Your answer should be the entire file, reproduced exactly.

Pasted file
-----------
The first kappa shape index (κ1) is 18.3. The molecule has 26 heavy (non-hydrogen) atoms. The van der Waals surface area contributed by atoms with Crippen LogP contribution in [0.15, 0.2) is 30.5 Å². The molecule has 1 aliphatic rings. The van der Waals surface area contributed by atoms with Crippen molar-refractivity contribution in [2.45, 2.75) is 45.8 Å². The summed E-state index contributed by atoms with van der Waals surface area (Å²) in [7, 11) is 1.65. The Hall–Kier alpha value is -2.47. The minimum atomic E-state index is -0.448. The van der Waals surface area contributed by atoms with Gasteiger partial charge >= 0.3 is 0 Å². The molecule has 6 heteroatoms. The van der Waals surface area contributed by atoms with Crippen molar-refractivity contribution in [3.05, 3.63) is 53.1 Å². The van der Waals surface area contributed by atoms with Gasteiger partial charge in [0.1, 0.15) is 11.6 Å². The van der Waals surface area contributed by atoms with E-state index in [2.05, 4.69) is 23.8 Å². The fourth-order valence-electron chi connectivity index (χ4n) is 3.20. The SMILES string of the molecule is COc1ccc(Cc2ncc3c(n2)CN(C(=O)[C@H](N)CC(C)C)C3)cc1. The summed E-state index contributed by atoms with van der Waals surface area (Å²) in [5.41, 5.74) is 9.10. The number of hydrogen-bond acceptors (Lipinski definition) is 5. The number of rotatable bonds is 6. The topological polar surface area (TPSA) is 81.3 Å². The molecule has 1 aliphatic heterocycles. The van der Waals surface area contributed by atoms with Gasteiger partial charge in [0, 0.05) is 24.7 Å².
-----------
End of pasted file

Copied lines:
The first kappa shape index (κ1) is 18.3. The molecule has 26 heavy (non-hydrogen) atoms. The van der Waals surface area contributed by atoms with Crippen LogP contribution in [0.15, 0.2) is 30.5 Å². The molecule has 1 aliphatic rings. The van der Waals surface area contributed by atoms with Crippen molar-refractivity contribution in [2.45, 2.75) is 45.8 Å². The summed E-state index contributed by atoms with van der Waals surface area (Å²) in [7, 11) is 1.65. The Hall–Kier alpha value is -2.47. The minimum atomic E-state index is -0.448. The van der Waals surface area contributed by atoms with Gasteiger partial charge >= 0.3 is 0 Å². The molecule has 6 heteroatoms. The van der Waals surface area contributed by atoms with Crippen molar-refractivity contribution in [3.05, 3.63) is 53.1 Å². The van der Waals surface area contributed by atoms with Gasteiger partial charge in [0.1, 0.15) is 11.6 Å². The van der Waals surface area contributed by atoms with E-state index in [2.05, 4.69) is 23.8 Å². The fourth-order valence-electron chi connectivity index (χ4n) is 3.20. The SMILES string of the molecule is COc1ccc(Cc2ncc3c(n2)CN(C(=O)[C@H](N)CC(C)C)C3)cc1. The summed E-state index contributed by atoms with van der Waals surface area (Å²) in [5.41, 5.74) is 9.10. The number of hydrogen-bond acceptors (Lipinski definition) is 5. The number of rotatable bonds is 6. The topological polar surface area (TPSA) is 81.3 Å². The molecule has 1 aliphatic heterocycles. The van der Waals surface area contributed by atoms with Gasteiger partial charge in [0, 0.05) is 24.7 Å².